We woke to a crisp morning and excitedly drove under a pink hued sky towards the snowy mountains. Our plan was to hike up Carrauntoohill, Ireland’s highest mountain at 1039m, via the Brother O’sheas Gully and back down what’s known as the zig zags. We had originally wanted to hike the challenging Coomloughra Horseshoe however it involved a couple of knife edge ridge-lines which we didn’t feel comfortable doing in the snow and ice, so this route was our happy compromise.
We parked up at Cronin’s Yard and were surprised to see quite a few cars there already, but it was the weekend and a rare day of blue skies and clear summits. The trail led us through the valley which was like a natural amphitheatre with mountains encircling us. Carrauntoohill was too our right, looking rather impressive with a rocky point to it’s summit. The climb soon began and we got a great vantage across the lakes sitting at the base of the valley below the snow capped peaks. Our route had a couple of mild, scrambling sections and some stone steps that led up a series of hanging valleys. The final valley had Cummeenoughter lough in the centre, which is the highest lake in Ireland. The lake looked black with the huge, jagged cliffs reflected on the calm water, but as we walked further along the shores it became crystal clear and an aqua blue colour.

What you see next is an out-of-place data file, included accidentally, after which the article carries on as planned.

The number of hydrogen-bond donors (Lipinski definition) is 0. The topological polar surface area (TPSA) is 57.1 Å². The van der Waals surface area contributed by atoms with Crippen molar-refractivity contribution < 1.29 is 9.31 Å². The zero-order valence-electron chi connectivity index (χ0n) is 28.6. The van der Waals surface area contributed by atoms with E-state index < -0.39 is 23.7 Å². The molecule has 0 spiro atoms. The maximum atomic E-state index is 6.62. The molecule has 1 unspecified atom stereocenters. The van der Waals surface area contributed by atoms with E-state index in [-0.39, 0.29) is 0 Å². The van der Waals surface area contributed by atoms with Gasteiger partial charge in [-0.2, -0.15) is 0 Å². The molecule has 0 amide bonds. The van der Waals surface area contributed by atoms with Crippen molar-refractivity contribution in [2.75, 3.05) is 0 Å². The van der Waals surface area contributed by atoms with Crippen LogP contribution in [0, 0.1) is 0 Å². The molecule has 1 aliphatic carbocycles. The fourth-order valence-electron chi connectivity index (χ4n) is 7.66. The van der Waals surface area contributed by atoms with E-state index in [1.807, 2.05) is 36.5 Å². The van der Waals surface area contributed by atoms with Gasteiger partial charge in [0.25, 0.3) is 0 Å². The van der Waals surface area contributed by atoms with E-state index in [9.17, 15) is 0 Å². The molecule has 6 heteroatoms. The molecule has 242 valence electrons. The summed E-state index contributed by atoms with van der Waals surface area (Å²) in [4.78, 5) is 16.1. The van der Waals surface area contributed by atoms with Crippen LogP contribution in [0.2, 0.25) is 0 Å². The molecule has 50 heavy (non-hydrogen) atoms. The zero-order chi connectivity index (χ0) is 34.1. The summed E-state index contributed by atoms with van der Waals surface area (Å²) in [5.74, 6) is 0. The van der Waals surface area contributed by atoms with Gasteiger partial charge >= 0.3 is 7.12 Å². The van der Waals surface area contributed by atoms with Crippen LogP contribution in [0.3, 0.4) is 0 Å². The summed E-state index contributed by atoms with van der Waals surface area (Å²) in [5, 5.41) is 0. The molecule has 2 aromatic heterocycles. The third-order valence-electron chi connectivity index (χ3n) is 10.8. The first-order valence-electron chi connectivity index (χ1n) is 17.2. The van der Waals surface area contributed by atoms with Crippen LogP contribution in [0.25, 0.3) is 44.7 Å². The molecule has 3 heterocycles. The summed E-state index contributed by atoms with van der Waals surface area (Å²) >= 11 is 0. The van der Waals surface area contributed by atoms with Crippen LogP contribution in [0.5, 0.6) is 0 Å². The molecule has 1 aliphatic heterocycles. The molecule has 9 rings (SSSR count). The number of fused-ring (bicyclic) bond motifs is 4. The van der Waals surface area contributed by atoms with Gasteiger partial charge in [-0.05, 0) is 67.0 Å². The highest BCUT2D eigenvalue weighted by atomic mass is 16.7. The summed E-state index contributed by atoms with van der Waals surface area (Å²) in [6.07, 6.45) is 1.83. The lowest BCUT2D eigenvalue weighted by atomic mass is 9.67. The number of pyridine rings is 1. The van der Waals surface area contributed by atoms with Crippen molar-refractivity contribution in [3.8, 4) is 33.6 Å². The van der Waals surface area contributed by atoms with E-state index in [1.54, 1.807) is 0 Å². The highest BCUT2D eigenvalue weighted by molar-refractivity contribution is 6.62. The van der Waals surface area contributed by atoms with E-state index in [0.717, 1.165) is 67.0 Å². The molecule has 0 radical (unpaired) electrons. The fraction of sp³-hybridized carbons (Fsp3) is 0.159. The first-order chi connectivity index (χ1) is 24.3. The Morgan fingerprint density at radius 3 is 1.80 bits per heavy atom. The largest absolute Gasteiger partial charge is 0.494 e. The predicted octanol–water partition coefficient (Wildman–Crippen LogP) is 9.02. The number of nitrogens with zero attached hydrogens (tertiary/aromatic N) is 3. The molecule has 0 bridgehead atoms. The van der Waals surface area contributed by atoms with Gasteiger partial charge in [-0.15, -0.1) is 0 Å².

Now it was time to head up the gully itself, an extremely steep track up the mountainside and soon enough we were walking through snow. The lake looked incredible as we headed higher up the mountain and eventually we were standing on the saddle with a view across the other side. Below us was a royal blue lake shaped like a figure of 8 and above us was the summit of Carrauntoohill. This next section was pretty wild, the ground was quite snowy by this point and any vegetation or rock poking out the snow was covered in thick ice. Before we reached the summit we got a fabulous view of a narrow ridge leading to Caher mountain. Cloud was beginning to form and billow behind the summit which made the whole scene look even more dramatic.
The summit was quite busy with people, I guess about 20 in total which was a lot to us but when compared to a summit like Snowdon in Wales it was positively quiet. The view was pretty jaw dropping in all directions so I’ll let the photos speak for themselves.
Whilst most people hike up and down the Devils Ladder route, we ventured further along so we could take the Zig Zag path down and I’m so glad we did as we got some of the best views on this section of the hike. We had snowy mountains surrounding us and hardly a soul around which made it feel even more special.
We almost had to pinch ourselves to remind us that we were still in Ireland, I think so many people picture Ireland as being just pastures, sheep and beaches, not a wild landscape with snowy peaks. We ended up hiking for about 8 hours and had the best day up on the mountains.